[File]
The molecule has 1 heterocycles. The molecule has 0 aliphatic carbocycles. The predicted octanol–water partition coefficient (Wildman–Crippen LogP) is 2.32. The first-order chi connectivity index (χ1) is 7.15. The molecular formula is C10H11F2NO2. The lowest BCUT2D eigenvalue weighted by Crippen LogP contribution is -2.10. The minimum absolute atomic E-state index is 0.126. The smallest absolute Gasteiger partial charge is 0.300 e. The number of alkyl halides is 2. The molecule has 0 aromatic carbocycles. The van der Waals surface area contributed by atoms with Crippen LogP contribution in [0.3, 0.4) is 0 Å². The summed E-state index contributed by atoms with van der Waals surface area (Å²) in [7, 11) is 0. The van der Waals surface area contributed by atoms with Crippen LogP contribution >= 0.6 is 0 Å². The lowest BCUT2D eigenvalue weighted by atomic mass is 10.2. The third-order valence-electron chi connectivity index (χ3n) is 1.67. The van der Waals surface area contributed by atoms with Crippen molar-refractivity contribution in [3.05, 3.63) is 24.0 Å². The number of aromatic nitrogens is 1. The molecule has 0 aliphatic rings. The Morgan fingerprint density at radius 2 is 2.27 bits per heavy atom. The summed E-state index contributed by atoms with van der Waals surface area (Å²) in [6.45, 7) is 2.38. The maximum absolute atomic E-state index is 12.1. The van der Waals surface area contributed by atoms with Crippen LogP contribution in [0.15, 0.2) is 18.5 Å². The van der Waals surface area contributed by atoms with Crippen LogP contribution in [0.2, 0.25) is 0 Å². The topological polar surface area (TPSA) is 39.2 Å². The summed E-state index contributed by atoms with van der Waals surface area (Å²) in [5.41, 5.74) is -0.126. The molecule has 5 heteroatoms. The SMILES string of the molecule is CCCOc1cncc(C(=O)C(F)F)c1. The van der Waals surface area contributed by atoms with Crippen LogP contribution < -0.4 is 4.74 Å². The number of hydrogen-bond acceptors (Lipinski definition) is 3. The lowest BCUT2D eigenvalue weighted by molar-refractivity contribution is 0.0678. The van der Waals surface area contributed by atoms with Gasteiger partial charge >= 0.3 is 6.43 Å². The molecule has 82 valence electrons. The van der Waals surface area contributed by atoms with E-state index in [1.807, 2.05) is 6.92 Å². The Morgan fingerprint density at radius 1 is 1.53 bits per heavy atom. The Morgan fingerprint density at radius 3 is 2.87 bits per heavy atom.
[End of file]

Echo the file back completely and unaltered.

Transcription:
The molecule has 1 heterocycles. The molecule has 0 aliphatic carbocycles. The predicted octanol–water partition coefficient (Wildman–Crippen LogP) is 2.32. The first-order chi connectivity index (χ1) is 7.15. The molecular formula is C10H11F2NO2. The lowest BCUT2D eigenvalue weighted by Crippen LogP contribution is -2.10. The minimum absolute atomic E-state index is 0.126. The smallest absolute Gasteiger partial charge is 0.300 e. The number of alkyl halides is 2. The molecule has 0 aromatic carbocycles. The van der Waals surface area contributed by atoms with Crippen LogP contribution in [0.3, 0.4) is 0 Å². The summed E-state index contributed by atoms with van der Waals surface area (Å²) in [7, 11) is 0. The van der Waals surface area contributed by atoms with Crippen LogP contribution >= 0.6 is 0 Å². The lowest BCUT2D eigenvalue weighted by atomic mass is 10.2. The third-order valence-electron chi connectivity index (χ3n) is 1.67. The van der Waals surface area contributed by atoms with Crippen molar-refractivity contribution in [3.05, 3.63) is 24.0 Å². The number of aromatic nitrogens is 1. The molecule has 0 aliphatic rings. The Morgan fingerprint density at radius 2 is 2.27 bits per heavy atom. The summed E-state index contributed by atoms with van der Waals surface area (Å²) in [6.45, 7) is 2.38. The maximum absolute atomic E-state index is 12.1. The van der Waals surface area contributed by atoms with Crippen LogP contribution in [0.15, 0.2) is 18.5 Å². The van der Waals surface area contributed by atoms with Crippen LogP contribution in [0.2, 0.25) is 0 Å². The topological polar surface area (TPSA) is 39.2 Å². The summed E-state index contributed by atoms with van der Waals surface area (Å²) in [5.41, 5.74) is -0.126. The molecule has 5 heteroatoms. The SMILES string of the molecule is CCCOc1cncc(C(=O)C(F)F)c1. The van der Waals surface area contributed by atoms with Crippen LogP contribution < -0.4 is 4.74 Å². The number of hydrogen-bond acceptors (Lipinski definition) is 3. The lowest BCUT2D eigenvalue weighted by molar-refractivity contribution is 0.0678. The van der Waals surface area contributed by atoms with Gasteiger partial charge >= 0.3 is 6.43 Å². The molecule has 82 valence electrons. The van der Waals surface area contributed by atoms with E-state index in [1.807, 2.05) is 6.92 Å². The Morgan fingerprint density at radius 1 is 1.53 bits per heavy atom. The Morgan fingerprint density at radius 3 is 2.87 bits per heavy atom.